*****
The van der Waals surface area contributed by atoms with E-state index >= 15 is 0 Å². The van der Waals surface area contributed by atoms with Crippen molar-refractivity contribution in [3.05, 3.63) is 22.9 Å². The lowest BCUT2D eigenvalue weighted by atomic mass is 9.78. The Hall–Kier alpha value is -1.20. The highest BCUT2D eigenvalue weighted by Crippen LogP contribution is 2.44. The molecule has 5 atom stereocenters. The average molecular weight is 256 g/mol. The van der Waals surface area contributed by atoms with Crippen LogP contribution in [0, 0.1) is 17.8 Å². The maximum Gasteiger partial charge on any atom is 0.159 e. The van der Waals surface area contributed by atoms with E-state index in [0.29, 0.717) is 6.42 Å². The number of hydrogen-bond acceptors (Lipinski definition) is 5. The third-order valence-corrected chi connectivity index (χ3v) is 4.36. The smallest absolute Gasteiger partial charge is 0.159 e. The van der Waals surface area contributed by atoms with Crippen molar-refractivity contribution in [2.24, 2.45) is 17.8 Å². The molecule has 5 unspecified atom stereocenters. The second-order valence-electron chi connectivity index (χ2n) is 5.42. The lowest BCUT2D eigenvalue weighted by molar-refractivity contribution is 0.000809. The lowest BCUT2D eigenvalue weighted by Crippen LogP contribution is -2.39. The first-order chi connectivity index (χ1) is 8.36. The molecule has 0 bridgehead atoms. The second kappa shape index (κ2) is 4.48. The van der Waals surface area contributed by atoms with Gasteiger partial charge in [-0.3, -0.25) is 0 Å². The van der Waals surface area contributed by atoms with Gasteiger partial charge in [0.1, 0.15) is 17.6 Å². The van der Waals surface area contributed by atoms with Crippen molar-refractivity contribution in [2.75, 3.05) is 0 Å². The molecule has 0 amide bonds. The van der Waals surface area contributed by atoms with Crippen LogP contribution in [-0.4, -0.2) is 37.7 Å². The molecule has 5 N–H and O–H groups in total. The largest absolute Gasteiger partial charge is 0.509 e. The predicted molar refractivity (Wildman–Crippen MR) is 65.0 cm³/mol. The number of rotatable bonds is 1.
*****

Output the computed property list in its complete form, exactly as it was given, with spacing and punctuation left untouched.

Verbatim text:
The van der Waals surface area contributed by atoms with E-state index >= 15 is 0 Å². The van der Waals surface area contributed by atoms with Crippen molar-refractivity contribution in [3.05, 3.63) is 22.9 Å². The lowest BCUT2D eigenvalue weighted by atomic mass is 9.78. The Hall–Kier alpha value is -1.20. The highest BCUT2D eigenvalue weighted by Crippen LogP contribution is 2.44. The molecule has 5 atom stereocenters. The average molecular weight is 256 g/mol. The van der Waals surface area contributed by atoms with Crippen LogP contribution in [0, 0.1) is 17.8 Å². The maximum Gasteiger partial charge on any atom is 0.159 e. The van der Waals surface area contributed by atoms with E-state index in [0.29, 0.717) is 6.42 Å². The number of hydrogen-bond acceptors (Lipinski definition) is 5. The third-order valence-corrected chi connectivity index (χ3v) is 4.36. The smallest absolute Gasteiger partial charge is 0.159 e. The van der Waals surface area contributed by atoms with Crippen molar-refractivity contribution in [2.24, 2.45) is 17.8 Å². The molecule has 5 unspecified atom stereocenters. The second-order valence-electron chi connectivity index (χ2n) is 5.42. The lowest BCUT2D eigenvalue weighted by molar-refractivity contribution is 0.000809. The lowest BCUT2D eigenvalue weighted by Crippen LogP contribution is -2.39. The first-order chi connectivity index (χ1) is 8.36. The molecule has 0 bridgehead atoms. The second kappa shape index (κ2) is 4.48. The van der Waals surface area contributed by atoms with Gasteiger partial charge in [-0.3, -0.25) is 0 Å². The van der Waals surface area contributed by atoms with Gasteiger partial charge in [0.1, 0.15) is 17.6 Å². The van der Waals surface area contributed by atoms with Crippen molar-refractivity contribution in [2.75, 3.05) is 0 Å². The molecule has 0 amide bonds. The van der Waals surface area contributed by atoms with Crippen LogP contribution in [-0.4, -0.2) is 37.7 Å². The molecule has 5 N–H and O–H groups in total. The largest absolute Gasteiger partial charge is 0.509 e. The predicted molar refractivity (Wildman–Crippen MR) is 65.0 cm³/mol. The number of rotatable bonds is 1.